Dr. McMillan once described the case of an ambulance driver who was brought back from Europe after a raid on a Red Cross hospital: “He had been standing with two companions. Then came the awful explosion. He was knocked down. He didn’t lose consciousness. He found himself lying on the floor. On either side were his comrades. They had been blown to pieces . . . . ‘Oh they’re dead, and I’m not’ was the thought that went through his mind. It was curiously detached . . . . There was no great regret for their going, no great rejoicing that he was saved . . . . The amputations are necessarily quick work—guillotine operations, we call them. Often the muscles must be shrunk down over the bone-end by us, which is done by tight bandages and heavy weights . . . we often have to flatten out the bone-end by exercises so that it will bear weight.”

McMillan’s first cases never left her memory: “Bearded, broken men . . . came with their clothes caked in mud and their own blood. They were half demented with the thing that had befallen. They had lost their wives, their children, their all. They let us care for them as we would. The first thing was to cut their clothes from them. We took their garments into the yard and in a great pile burned them.”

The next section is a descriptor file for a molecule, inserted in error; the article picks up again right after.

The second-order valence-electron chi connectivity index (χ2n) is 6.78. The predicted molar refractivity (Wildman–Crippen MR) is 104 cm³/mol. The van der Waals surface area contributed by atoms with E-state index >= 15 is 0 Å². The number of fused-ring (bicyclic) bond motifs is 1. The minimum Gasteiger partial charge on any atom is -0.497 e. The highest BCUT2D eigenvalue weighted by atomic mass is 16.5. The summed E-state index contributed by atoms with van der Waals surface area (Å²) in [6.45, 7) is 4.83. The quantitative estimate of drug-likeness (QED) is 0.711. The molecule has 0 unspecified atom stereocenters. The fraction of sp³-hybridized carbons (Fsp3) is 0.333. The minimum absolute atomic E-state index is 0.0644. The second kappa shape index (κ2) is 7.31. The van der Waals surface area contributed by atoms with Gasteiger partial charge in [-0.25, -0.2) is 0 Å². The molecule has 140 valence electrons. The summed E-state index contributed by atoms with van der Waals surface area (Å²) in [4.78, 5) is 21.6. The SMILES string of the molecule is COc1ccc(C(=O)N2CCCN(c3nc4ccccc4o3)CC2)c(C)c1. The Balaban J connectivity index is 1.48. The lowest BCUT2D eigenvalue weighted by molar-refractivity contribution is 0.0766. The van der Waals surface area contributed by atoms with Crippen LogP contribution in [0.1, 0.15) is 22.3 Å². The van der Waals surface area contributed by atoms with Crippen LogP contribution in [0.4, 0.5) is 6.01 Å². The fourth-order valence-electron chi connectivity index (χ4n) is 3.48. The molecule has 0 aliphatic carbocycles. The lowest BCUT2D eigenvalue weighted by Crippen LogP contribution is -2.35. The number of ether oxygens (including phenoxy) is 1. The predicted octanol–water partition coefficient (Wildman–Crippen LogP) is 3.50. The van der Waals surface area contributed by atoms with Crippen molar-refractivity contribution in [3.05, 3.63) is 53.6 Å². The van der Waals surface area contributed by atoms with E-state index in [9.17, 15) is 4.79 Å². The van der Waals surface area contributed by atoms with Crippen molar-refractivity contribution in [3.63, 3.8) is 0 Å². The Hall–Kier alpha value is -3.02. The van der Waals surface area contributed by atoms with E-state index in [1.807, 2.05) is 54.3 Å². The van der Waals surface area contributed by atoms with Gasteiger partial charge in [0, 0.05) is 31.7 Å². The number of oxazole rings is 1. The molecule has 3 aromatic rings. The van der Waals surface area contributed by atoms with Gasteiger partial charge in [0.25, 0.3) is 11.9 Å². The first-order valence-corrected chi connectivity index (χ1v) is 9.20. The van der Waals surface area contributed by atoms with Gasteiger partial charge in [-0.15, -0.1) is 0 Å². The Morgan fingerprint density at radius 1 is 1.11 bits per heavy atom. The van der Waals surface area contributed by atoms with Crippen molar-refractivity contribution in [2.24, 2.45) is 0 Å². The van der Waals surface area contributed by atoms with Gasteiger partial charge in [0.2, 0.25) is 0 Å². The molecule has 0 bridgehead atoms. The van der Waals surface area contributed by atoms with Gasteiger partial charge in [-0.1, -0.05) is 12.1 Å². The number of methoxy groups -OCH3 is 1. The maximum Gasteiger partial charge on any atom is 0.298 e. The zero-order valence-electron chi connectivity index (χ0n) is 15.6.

She prescribed daily gymnastic exercises and out-of-door games for all students to prepare for their arduous work in military hospitals. Mornings were spent attending clinics at various Portland hospitals and leading patients through exercises and massage. Reed graduated about 200 aides altogether; three died in the line of duty from influenza acquired in hospitals.